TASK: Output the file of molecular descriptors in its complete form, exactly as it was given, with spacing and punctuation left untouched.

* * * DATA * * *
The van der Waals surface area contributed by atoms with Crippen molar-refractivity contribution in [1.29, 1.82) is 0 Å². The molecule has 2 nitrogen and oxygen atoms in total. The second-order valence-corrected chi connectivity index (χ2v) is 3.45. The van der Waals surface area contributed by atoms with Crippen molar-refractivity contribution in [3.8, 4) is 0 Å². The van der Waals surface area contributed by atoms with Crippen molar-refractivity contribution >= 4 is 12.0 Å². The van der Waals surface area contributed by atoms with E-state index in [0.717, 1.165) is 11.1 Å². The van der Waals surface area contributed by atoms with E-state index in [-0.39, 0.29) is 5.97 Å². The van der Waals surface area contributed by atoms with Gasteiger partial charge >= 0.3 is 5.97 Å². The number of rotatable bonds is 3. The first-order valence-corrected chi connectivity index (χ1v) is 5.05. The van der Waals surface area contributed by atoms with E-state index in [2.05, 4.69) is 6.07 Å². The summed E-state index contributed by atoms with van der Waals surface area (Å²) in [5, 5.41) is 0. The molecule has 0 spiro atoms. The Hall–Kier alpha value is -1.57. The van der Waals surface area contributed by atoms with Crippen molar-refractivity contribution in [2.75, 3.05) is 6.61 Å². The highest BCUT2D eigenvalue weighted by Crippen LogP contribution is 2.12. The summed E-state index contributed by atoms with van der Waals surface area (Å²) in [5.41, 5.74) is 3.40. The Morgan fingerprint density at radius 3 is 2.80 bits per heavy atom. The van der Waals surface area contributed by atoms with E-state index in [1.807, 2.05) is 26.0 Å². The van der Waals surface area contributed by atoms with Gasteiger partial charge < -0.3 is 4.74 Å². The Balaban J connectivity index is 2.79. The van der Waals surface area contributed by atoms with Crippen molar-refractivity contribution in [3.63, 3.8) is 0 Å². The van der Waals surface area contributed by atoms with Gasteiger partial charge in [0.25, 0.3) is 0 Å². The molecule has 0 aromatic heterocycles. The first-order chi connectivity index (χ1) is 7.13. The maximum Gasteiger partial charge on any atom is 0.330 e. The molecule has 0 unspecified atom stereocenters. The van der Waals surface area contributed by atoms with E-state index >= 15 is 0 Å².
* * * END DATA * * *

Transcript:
The van der Waals surface area contributed by atoms with Crippen molar-refractivity contribution in [1.29, 1.82) is 0 Å². The molecule has 2 nitrogen and oxygen atoms in total. The second-order valence-corrected chi connectivity index (χ2v) is 3.45. The van der Waals surface area contributed by atoms with Crippen molar-refractivity contribution in [3.8, 4) is 0 Å². The van der Waals surface area contributed by atoms with Crippen molar-refractivity contribution >= 4 is 12.0 Å². The van der Waals surface area contributed by atoms with E-state index in [0.717, 1.165) is 11.1 Å². The van der Waals surface area contributed by atoms with E-state index in [-0.39, 0.29) is 5.97 Å². The van der Waals surface area contributed by atoms with Gasteiger partial charge >= 0.3 is 5.97 Å². The number of rotatable bonds is 3. The first-order valence-corrected chi connectivity index (χ1v) is 5.05. The van der Waals surface area contributed by atoms with E-state index in [2.05, 4.69) is 6.07 Å². The summed E-state index contributed by atoms with van der Waals surface area (Å²) in [5, 5.41) is 0. The molecule has 0 spiro atoms. The Hall–Kier alpha value is -1.57. The van der Waals surface area contributed by atoms with Crippen molar-refractivity contribution in [2.75, 3.05) is 6.61 Å². The highest BCUT2D eigenvalue weighted by Crippen LogP contribution is 2.12. The summed E-state index contributed by atoms with van der Waals surface area (Å²) in [5.41, 5.74) is 3.40. The Morgan fingerprint density at radius 3 is 2.80 bits per heavy atom. The van der Waals surface area contributed by atoms with E-state index in [1.807, 2.05) is 26.0 Å². The van der Waals surface area contributed by atoms with Gasteiger partial charge < -0.3 is 4.74 Å². The Balaban J connectivity index is 2.79. The van der Waals surface area contributed by atoms with Crippen molar-refractivity contribution in [3.63, 3.8) is 0 Å². The van der Waals surface area contributed by atoms with Gasteiger partial charge in [0.25, 0.3) is 0 Å². The molecule has 0 aromatic heterocycles. The first-order chi connectivity index (χ1) is 7.13. The maximum Gasteiger partial charge on any atom is 0.330 e. The molecule has 0 unspecified atom stereocenters. The van der Waals surface area contributed by atoms with E-state index >= 15 is 0 Å².